Selected Publications

De Bacco, C., Contisciani, M., Cardoso-Silva, J., Safdari, H., Lima Borges, G., Baptista, D., Sweet, T., Young, J., Koster, J., Ross, C. T., McElreath, R., Redhead, D., & Power E. A. (in press). Latent network models to account for noisy, multiply-reported social network data. Journal of the Royal Statistical Society: Series A.

Lew-Levy, S., Reckin, R., Kissler, S. M., Pretelli, I., Boyette, A. H., Crittenden, A. N., Hagen, R. V., Haas, R., Kramer, K. L., Koster, J., O’Brien, M. J., Sonoda, K., Surovell, T. A., Stieglitz, J., Tucker, B., Lavi, N., Ellis-Davies, K., & Davis, H. E. (2022). Socioecology shapes child and adolescent time allocation in twelve hunter-gatherer and mixed-subsistence forager societies. Scientific Reports, 12:8054.

Eisenman, E., Koster, J., Fiorello, C., & Foley, J. (2021). Does wealth predict health among dogs in a protected area? Human Ecology, 49:795-808.

Koster, J. (2021). Most dogs are not NATIVE dogs. Integrative and Comparative Biology, 61:110-116.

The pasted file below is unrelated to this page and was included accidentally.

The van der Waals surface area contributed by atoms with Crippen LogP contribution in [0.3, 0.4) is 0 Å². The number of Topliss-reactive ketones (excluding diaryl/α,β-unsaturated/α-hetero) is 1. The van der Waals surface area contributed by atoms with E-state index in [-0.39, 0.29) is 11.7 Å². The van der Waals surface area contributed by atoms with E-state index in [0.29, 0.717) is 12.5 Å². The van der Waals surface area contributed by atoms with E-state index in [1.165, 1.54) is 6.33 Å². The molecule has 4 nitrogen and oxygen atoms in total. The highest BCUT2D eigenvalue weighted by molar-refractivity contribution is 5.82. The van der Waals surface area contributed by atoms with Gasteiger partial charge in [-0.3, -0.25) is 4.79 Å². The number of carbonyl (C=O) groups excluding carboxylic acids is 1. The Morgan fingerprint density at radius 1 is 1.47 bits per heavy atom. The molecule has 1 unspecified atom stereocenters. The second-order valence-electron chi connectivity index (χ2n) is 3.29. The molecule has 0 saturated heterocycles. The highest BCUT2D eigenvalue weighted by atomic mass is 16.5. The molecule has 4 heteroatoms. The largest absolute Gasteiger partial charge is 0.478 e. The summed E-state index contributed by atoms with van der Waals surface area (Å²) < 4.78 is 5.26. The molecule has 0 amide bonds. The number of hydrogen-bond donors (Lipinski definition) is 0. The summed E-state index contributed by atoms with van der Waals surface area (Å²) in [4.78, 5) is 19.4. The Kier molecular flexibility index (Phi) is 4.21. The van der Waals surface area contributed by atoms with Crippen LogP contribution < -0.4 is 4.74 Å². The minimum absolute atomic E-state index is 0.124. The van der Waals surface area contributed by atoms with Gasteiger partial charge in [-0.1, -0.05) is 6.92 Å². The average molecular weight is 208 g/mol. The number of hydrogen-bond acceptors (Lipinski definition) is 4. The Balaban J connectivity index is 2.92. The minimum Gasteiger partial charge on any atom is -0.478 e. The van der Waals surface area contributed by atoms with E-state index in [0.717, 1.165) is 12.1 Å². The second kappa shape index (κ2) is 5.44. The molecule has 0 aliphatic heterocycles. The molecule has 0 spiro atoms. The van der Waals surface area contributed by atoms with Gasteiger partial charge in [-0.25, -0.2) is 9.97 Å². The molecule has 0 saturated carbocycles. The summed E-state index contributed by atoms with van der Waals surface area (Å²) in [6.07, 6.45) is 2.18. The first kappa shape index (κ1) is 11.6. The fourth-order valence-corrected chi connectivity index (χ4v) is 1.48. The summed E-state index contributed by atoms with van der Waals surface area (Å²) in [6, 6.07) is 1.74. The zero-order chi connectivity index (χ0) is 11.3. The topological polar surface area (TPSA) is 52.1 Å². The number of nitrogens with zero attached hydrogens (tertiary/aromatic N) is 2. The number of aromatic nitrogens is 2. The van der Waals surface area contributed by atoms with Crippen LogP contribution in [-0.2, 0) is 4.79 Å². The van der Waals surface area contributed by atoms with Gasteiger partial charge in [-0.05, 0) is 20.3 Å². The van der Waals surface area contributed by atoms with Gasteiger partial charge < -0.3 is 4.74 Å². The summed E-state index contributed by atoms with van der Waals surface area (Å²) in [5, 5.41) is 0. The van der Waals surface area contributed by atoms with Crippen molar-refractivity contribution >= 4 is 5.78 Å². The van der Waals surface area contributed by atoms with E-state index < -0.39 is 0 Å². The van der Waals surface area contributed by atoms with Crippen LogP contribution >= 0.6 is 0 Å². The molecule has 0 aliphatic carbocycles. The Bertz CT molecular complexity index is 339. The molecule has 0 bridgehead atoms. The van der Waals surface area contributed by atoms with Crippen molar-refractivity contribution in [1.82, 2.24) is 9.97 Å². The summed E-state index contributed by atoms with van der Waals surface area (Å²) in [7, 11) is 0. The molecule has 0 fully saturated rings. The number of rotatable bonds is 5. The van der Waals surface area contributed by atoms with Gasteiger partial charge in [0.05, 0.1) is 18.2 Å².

Winking, J., & Koster, J. (2021). Timing, initiators, and causes of divorce in a Mayangna/ Miskito community in Nicaragua. Social Sciences, 10:212.

Koster, J., McElreath, R., Hill, K., Yu, D., Shepard Jr, G., van Vliet, N., Gurven, M., Trumble, B., Bliege Bird, R., Bird, D., Codding, B., Coad, L., Pacheco-Cobos, L., Winterhalder, B., Lupo, K., Schmitt, D., Sillitoe, P., Franzen, M., Alvard, M., Venkataraman, V., Kraft, T., Endicott, K., Beckerman, S., Marks, S., Headland, T., Pangau-Adam, M., Siren, A., Kramer, K., Greaves, R., Reyes-Garcia, V., Guèze, M., Duda, R., Fernández-Llamazares, A., Gallois, S., Napitupulu, L., Ellen, R., Ziker, J., Nielsen, M., Ready, E., Healey, C., & Ross, C. (2020). The life history of human foraging: Cross-cultural and individual variation. Science Advances, 6:eaax9070.

Bowland, G. B., Bernstein, R. M., Koster, J., Fiorello, C., Brenn-White, M., Liu, J., Schwartz, L., Campbell, A., von Stade, D., Beagley, J., Pomerantz, J., Gonzalez, A., Quick, M., McKinnon, K., Aghaian, A., Sparks, C., & Gross, J. B. (2020). Fur color and nutritional status predict hair cortisol concentrations of dogs in Nicaragua. Frontiers in Veterinary Science, 7:565346.